Lanther's Law

Murphy's Law states that whatever can happen will happen. Here at Lanther Black however, we tend to operate on a more specific subset of this law, Lanther's Law: whatever can go wrong, will go wrong. This is not just a pessimistic outlook on life, this is a scientifically proven fact based on years of extensive research and experimentation. We first noticed the existence of the law when shooting our third film, Bonnie & Clyde. We had spent weeks in preparation. When you're a pair of filmmakers working without a Hollywood budget, this essentially means answering the following question: What do we do if everything goes wrong? We were about to find out.

It was set to be our most ambitious project yet. A five day shoot, four production assistants, three locations, two guns and an Austin Cambridge A60. The first day passed almost without incident, apart from the unexpected heatwave. We hadn't factored this into our risk assessment because it was October. The previous week had been winter, the following week would continue to be winter, the 6th of Octoberhowever was the hottest day of the year. Not a cloud in the sky. Not particularly helpful when filming outdoors as we had nothing to diffuse the light of the scorching sun which was glaring off the lens and casting shadows all over our scene. Nevertheless, we peeled off our thermal bodysuits, found a sheltered spot beneath a tree and carried on.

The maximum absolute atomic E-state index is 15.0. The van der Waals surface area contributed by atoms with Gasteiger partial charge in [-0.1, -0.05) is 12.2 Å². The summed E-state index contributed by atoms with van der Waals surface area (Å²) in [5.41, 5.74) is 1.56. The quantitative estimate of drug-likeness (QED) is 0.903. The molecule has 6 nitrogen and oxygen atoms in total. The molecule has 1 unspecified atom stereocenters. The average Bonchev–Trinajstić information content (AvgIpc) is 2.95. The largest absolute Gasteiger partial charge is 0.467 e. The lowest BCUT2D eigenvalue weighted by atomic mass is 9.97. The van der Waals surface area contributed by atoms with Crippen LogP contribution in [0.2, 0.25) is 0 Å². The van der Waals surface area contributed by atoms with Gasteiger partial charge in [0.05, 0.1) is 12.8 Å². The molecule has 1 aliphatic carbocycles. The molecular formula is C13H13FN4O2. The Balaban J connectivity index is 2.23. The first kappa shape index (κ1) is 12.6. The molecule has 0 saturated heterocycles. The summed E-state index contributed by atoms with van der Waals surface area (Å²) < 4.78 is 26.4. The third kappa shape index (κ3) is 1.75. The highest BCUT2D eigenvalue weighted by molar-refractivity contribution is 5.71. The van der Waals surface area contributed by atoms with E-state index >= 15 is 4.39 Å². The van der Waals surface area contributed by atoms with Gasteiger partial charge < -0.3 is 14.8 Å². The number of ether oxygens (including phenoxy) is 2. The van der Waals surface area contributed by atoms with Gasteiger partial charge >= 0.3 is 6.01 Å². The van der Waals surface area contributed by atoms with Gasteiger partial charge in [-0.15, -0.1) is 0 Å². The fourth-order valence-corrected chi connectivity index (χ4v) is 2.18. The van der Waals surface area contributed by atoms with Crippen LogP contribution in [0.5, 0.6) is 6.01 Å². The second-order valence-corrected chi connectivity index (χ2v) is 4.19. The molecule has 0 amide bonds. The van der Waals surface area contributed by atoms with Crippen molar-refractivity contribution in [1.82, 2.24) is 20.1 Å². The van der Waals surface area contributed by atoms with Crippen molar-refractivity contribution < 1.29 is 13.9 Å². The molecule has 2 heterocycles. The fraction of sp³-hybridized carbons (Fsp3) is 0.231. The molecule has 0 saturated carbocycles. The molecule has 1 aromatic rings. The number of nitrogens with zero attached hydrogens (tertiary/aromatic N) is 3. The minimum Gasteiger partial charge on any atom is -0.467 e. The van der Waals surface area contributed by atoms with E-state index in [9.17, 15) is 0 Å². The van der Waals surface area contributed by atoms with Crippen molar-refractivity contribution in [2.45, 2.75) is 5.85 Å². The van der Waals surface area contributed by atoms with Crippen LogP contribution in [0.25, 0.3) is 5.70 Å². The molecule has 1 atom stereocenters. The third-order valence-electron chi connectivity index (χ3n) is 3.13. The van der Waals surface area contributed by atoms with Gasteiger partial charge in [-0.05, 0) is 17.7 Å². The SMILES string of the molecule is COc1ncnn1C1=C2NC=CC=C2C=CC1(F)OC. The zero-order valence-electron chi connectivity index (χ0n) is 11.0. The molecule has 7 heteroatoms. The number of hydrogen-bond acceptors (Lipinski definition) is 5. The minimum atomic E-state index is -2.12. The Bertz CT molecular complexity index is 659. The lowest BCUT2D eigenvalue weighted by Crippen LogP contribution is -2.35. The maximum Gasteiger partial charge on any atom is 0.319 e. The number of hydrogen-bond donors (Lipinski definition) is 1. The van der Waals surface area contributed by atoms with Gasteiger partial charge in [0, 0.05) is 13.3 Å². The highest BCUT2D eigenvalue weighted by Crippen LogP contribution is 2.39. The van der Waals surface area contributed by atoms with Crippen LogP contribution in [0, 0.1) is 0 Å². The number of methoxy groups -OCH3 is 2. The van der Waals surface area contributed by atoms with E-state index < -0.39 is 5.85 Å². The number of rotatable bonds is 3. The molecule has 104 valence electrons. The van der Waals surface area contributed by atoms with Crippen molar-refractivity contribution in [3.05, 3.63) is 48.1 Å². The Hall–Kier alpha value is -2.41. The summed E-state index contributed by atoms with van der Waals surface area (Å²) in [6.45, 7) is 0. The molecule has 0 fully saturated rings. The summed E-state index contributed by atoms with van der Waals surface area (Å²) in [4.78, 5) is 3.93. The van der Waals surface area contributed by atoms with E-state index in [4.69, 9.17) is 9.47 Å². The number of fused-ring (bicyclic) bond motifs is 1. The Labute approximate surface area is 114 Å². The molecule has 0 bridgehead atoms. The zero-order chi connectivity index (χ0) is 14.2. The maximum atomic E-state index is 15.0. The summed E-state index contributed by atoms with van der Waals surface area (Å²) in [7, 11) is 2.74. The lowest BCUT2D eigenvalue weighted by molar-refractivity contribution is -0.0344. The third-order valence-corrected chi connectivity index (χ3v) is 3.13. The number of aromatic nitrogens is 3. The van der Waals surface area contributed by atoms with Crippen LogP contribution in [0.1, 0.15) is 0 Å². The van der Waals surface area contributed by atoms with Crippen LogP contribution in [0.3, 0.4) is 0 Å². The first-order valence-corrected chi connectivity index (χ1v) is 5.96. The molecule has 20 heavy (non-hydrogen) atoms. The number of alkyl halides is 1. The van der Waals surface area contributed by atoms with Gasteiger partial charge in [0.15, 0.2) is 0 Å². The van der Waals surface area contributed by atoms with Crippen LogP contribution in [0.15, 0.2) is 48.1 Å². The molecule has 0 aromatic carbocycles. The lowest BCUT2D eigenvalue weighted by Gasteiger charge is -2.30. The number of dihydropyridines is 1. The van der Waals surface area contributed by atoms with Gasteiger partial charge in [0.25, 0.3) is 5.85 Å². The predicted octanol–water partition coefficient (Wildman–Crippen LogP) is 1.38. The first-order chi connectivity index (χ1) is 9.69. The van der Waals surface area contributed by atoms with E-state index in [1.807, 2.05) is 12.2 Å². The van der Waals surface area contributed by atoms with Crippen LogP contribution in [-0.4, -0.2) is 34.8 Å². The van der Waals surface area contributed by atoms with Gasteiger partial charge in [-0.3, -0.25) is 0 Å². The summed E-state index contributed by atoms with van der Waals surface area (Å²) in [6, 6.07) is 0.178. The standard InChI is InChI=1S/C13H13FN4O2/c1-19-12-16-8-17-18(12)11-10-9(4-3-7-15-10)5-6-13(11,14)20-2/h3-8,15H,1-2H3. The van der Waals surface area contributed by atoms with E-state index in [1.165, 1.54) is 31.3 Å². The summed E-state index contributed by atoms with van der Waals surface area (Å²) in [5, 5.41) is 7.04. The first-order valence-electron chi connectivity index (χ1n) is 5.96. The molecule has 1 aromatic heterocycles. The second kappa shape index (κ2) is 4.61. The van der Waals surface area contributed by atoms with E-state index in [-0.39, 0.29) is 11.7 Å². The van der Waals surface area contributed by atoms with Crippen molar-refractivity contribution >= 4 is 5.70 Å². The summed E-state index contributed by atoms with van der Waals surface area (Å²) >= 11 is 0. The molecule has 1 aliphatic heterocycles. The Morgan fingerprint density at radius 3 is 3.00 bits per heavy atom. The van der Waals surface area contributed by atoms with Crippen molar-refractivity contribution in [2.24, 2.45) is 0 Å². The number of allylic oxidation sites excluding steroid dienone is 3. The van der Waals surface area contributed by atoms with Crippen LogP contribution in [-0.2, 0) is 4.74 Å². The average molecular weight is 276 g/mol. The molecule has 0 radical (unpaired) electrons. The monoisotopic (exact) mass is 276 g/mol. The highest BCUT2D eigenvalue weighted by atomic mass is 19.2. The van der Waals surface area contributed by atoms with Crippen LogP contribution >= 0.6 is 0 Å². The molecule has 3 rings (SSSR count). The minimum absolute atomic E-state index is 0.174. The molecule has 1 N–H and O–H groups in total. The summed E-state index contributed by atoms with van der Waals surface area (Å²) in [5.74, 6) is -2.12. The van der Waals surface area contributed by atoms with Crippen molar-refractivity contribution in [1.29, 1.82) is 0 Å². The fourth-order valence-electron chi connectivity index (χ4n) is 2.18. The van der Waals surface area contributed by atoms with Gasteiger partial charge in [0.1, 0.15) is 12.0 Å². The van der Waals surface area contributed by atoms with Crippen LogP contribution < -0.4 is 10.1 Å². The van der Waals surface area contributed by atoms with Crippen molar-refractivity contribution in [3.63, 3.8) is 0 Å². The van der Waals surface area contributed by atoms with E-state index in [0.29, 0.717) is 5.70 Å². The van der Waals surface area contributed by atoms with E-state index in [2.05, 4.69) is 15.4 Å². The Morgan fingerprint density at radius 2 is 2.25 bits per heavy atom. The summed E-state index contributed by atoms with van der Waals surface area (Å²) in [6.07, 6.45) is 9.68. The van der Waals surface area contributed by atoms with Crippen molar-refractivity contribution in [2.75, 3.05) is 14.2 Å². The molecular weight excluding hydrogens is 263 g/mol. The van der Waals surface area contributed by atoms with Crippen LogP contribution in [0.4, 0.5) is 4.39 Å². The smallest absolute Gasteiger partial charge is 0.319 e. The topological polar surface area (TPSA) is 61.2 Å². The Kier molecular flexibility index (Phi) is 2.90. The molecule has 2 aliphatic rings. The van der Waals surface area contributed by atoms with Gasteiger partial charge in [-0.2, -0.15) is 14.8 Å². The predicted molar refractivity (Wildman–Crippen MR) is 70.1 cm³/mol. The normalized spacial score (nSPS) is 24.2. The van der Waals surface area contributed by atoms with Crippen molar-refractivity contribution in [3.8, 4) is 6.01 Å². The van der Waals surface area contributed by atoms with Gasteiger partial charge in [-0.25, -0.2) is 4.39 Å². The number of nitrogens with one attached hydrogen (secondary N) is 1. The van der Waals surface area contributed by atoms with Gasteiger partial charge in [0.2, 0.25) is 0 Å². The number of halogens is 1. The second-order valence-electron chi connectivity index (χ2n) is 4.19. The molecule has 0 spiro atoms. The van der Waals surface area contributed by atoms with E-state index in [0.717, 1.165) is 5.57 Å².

Day two proved to be slightly more testing. The road to our location was closed due to an accident and we were forced to find another way, guided only by a stubborn sat nav that was refusing to consider the possibility of taking any other route. This resulted in us getting hopelessly lost and driving around forgotten country lanes for hours watching helplessly as the sun rose higher and higher in the sky. We arrived four hours behind schedule, missed the sunrise completely and had to re-write the entire scene. Still, the worst was yet to come. On day three, the Cambridge spluttered and died on the way to the location, which is where the well known saying comes from: Never work with children, animals or classic cars. On days four and five, we nearly killed ourselves and our entire crew whilst almost losing thousands of pounds' worth of camera equipment...